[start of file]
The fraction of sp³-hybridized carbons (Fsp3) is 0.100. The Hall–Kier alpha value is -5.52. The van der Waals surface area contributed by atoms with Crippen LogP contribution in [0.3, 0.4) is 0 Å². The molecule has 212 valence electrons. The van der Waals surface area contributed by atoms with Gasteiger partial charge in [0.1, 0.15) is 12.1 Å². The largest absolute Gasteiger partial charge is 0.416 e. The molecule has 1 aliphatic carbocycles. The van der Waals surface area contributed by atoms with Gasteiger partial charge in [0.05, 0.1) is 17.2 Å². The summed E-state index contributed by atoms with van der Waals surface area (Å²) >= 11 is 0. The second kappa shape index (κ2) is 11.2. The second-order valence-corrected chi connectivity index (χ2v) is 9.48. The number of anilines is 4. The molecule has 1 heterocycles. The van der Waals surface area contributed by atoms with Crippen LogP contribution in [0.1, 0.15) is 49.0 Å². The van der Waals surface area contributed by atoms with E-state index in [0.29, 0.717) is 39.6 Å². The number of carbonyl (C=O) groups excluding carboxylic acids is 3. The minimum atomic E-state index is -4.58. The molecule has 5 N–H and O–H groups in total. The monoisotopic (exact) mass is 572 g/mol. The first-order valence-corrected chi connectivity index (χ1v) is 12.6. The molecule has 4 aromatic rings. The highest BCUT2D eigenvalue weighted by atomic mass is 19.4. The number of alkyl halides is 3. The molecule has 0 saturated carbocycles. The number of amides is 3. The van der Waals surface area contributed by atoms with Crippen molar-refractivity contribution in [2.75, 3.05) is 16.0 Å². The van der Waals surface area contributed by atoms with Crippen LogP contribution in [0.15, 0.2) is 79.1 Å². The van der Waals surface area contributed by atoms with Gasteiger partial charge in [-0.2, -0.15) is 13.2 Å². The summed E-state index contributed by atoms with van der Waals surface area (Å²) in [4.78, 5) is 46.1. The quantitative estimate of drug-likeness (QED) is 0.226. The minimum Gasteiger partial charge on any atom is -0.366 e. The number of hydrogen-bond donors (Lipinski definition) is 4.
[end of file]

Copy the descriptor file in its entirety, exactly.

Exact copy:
The fraction of sp³-hybridized carbons (Fsp3) is 0.100. The Hall–Kier alpha value is -5.52. The van der Waals surface area contributed by atoms with Crippen LogP contribution in [0.3, 0.4) is 0 Å². The molecule has 212 valence electrons. The van der Waals surface area contributed by atoms with Gasteiger partial charge in [0.1, 0.15) is 12.1 Å². The largest absolute Gasteiger partial charge is 0.416 e. The molecule has 1 aliphatic carbocycles. The van der Waals surface area contributed by atoms with Gasteiger partial charge in [0.05, 0.1) is 17.2 Å². The summed E-state index contributed by atoms with van der Waals surface area (Å²) >= 11 is 0. The second kappa shape index (κ2) is 11.2. The second-order valence-corrected chi connectivity index (χ2v) is 9.48. The number of anilines is 4. The molecule has 1 heterocycles. The van der Waals surface area contributed by atoms with Crippen LogP contribution in [0.1, 0.15) is 49.0 Å². The van der Waals surface area contributed by atoms with E-state index in [0.29, 0.717) is 39.6 Å². The number of carbonyl (C=O) groups excluding carboxylic acids is 3. The minimum atomic E-state index is -4.58. The molecule has 5 N–H and O–H groups in total. The monoisotopic (exact) mass is 572 g/mol. The first-order valence-corrected chi connectivity index (χ1v) is 12.6. The molecule has 4 aromatic rings. The highest BCUT2D eigenvalue weighted by atomic mass is 19.4. The number of alkyl halides is 3. The molecule has 0 saturated carbocycles. The number of amides is 3. The van der Waals surface area contributed by atoms with Crippen molar-refractivity contribution in [2.75, 3.05) is 16.0 Å². The van der Waals surface area contributed by atoms with Crippen LogP contribution in [0.15, 0.2) is 79.1 Å². The van der Waals surface area contributed by atoms with Gasteiger partial charge in [-0.2, -0.15) is 13.2 Å². The summed E-state index contributed by atoms with van der Waals surface area (Å²) in [4.78, 5) is 46.1. The quantitative estimate of drug-likeness (QED) is 0.226. The minimum Gasteiger partial charge on any atom is -0.366 e. The number of hydrogen-bond donors (Lipinski definition) is 4.